In October 2014, SodaStream announced plans to move production out of the West Bank and into “Israel proper,” specifically the Naqab (Negev) desert. At the time of that announcement SodaStream already had a second plant operating near Rahat, in the Naqab desert, where many Palestinian Bedouins live. Some argue that since this factory is not inside the “occupied territories” it should not be a boycott target—though, according to the BDS call, Israeli companies are boycott targets. The reality is that this plant profits from Israel’s human rights abuses and discriminatory policies toward its non-Jewish citizens.
As part of Israel’s industrialization effort in the Naqab, the SodaStream factory was established with the help of government grant money. This industrialization of the Naqab is part of a strategy dating back to at least 1963, when Israeli general Moshe Dayan outlined his plan for the Bedouins. Dayan stated, “We should transform the Bedouin into an urban proletariat... which means that the Bedouin will not live on his land with his herds, but would become an urban person...”
Israel’s aim to divorce its Bedouin citizens from their land and traditional agricultural heritage is embodied in the Israeli government initiative known as the Prawer Plan, which intends to forcibly displace 70,000 Bedouin citizens of the Naqab. Though the Prawer Plan has yet to pass Israel’s Knesset as law, it is being carried out now. Since Prawer was made public, the government announced plans that will displace over 10,000 people and plant forests, build military centers, and establish new Jewish settlements in their place. Thousands of homes have already been demolished. Israeli government officials proudly link industrialization in the Naqab, with the building of factories like the SodaStream plant, to the Prawer Plan. The SodaStream plant in the Naqab is also a manifestation of Moshe Dayan’s vision, with Bedouins being forcibly removed from their traditional lifestyle and given factory jobs to replace the agriculture they’ve practiced for generations.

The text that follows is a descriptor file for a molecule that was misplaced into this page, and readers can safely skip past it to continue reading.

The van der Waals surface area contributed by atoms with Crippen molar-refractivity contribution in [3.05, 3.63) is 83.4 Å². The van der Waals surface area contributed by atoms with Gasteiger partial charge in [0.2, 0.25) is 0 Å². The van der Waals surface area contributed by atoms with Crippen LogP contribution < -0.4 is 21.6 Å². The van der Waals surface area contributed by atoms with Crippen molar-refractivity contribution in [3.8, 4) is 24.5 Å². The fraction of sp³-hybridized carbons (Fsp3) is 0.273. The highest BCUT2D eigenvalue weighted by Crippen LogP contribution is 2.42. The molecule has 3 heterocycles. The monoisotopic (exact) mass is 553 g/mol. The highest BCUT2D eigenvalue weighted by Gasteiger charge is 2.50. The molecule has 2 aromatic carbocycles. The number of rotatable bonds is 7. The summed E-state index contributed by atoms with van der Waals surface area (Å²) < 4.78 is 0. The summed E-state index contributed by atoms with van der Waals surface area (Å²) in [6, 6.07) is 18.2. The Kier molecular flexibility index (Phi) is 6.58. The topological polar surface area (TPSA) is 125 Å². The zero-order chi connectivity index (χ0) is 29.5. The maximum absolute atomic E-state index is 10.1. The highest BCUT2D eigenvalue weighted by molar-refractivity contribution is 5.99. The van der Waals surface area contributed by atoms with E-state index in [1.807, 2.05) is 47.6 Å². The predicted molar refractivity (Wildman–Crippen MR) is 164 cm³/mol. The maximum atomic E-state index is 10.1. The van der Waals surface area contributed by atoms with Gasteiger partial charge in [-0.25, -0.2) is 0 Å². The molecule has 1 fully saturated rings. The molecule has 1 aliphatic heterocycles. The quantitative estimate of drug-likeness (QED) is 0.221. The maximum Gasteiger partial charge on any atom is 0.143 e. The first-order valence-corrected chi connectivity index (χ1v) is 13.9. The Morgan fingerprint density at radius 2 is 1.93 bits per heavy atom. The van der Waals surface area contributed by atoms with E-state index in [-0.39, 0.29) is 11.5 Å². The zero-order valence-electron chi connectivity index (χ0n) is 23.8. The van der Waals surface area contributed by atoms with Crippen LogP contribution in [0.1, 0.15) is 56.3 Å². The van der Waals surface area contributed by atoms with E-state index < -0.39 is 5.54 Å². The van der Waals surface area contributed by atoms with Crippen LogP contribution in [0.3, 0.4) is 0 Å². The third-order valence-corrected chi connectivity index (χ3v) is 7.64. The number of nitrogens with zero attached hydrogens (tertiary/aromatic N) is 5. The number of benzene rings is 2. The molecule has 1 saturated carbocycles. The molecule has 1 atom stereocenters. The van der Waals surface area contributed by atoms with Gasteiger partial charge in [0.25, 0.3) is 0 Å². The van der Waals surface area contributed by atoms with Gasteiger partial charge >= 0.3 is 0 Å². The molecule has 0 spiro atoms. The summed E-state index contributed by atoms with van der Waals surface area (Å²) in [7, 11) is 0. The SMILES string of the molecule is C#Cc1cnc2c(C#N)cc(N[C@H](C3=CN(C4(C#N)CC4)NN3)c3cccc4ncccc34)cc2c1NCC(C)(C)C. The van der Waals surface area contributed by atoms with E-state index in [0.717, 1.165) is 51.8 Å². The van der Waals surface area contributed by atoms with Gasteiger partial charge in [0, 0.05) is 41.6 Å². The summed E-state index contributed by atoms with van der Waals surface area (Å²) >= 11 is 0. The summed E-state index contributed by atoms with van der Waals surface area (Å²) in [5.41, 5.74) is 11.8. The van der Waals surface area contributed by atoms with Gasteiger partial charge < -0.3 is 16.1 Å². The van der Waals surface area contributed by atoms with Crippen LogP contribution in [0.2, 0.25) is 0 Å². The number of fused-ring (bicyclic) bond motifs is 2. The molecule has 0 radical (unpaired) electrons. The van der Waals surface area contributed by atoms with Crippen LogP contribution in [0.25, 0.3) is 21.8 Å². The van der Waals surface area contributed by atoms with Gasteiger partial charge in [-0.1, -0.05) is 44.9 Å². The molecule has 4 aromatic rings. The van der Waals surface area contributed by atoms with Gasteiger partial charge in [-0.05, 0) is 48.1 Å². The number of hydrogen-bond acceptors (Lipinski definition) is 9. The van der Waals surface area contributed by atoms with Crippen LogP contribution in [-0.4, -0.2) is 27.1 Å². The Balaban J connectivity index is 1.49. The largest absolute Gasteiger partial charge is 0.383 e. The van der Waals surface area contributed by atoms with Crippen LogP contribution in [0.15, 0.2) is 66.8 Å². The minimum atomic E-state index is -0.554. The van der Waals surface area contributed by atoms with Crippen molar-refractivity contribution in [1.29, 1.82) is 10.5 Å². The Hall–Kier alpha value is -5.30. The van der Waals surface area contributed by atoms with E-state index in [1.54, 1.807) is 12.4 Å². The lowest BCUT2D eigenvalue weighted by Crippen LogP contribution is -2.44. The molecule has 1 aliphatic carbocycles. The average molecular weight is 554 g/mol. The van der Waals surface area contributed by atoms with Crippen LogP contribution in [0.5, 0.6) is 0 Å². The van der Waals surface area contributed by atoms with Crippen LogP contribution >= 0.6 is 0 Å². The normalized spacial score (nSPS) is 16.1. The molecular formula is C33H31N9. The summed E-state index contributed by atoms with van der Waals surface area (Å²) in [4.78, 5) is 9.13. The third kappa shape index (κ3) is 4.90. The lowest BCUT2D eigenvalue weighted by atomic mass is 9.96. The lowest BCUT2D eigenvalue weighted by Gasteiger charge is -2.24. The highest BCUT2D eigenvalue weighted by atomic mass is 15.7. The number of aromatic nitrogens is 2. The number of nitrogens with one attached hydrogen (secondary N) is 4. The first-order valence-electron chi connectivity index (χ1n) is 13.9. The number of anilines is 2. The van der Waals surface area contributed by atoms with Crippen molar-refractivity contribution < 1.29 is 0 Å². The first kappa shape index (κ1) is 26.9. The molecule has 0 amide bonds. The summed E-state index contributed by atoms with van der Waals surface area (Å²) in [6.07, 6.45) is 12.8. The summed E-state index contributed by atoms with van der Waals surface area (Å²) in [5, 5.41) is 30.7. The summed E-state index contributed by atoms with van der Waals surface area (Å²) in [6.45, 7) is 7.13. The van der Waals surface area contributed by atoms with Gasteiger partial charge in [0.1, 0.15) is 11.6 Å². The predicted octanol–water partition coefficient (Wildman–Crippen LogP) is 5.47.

SodaStream has continued its unfair labor practices in the already operational Naqab factory. Workers, many of whom are Bedouin women, are told to work more or fewer hours based on the company’s needs. This can include shifts up to 12 hours long, including evening shifts, and SodaStream can notify employees on short notice.